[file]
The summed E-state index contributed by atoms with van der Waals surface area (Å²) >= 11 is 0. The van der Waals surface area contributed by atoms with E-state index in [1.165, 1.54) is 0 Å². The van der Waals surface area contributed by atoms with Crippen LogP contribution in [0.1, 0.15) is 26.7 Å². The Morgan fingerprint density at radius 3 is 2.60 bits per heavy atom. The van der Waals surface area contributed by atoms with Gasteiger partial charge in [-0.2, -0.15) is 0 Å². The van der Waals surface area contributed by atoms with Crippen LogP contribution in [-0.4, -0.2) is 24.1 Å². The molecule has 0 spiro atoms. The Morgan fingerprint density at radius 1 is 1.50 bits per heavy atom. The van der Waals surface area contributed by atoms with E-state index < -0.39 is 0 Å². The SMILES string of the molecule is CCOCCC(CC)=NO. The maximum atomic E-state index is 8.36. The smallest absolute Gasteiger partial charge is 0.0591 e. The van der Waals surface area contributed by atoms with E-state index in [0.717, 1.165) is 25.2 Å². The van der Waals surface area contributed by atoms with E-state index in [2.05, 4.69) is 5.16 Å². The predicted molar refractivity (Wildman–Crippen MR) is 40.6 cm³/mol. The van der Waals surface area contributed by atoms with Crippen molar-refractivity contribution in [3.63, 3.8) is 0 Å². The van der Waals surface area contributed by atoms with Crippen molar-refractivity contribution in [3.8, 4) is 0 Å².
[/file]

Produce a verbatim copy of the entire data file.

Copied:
The summed E-state index contributed by atoms with van der Waals surface area (Å²) >= 11 is 0. The van der Waals surface area contributed by atoms with E-state index in [1.165, 1.54) is 0 Å². The van der Waals surface area contributed by atoms with Crippen LogP contribution in [0.1, 0.15) is 26.7 Å². The Morgan fingerprint density at radius 3 is 2.60 bits per heavy atom. The van der Waals surface area contributed by atoms with Gasteiger partial charge in [-0.2, -0.15) is 0 Å². The van der Waals surface area contributed by atoms with Crippen LogP contribution in [-0.4, -0.2) is 24.1 Å². The molecule has 0 spiro atoms. The Morgan fingerprint density at radius 1 is 1.50 bits per heavy atom. The van der Waals surface area contributed by atoms with E-state index < -0.39 is 0 Å². The SMILES string of the molecule is CCOCCC(CC)=NO. The maximum atomic E-state index is 8.36. The smallest absolute Gasteiger partial charge is 0.0591 e. The van der Waals surface area contributed by atoms with E-state index in [0.717, 1.165) is 25.2 Å². The van der Waals surface area contributed by atoms with E-state index in [2.05, 4.69) is 5.16 Å². The predicted molar refractivity (Wildman–Crippen MR) is 40.6 cm³/mol. The van der Waals surface area contributed by atoms with Crippen molar-refractivity contribution in [3.63, 3.8) is 0 Å². The van der Waals surface area contributed by atoms with Crippen molar-refractivity contribution in [3.8, 4) is 0 Å².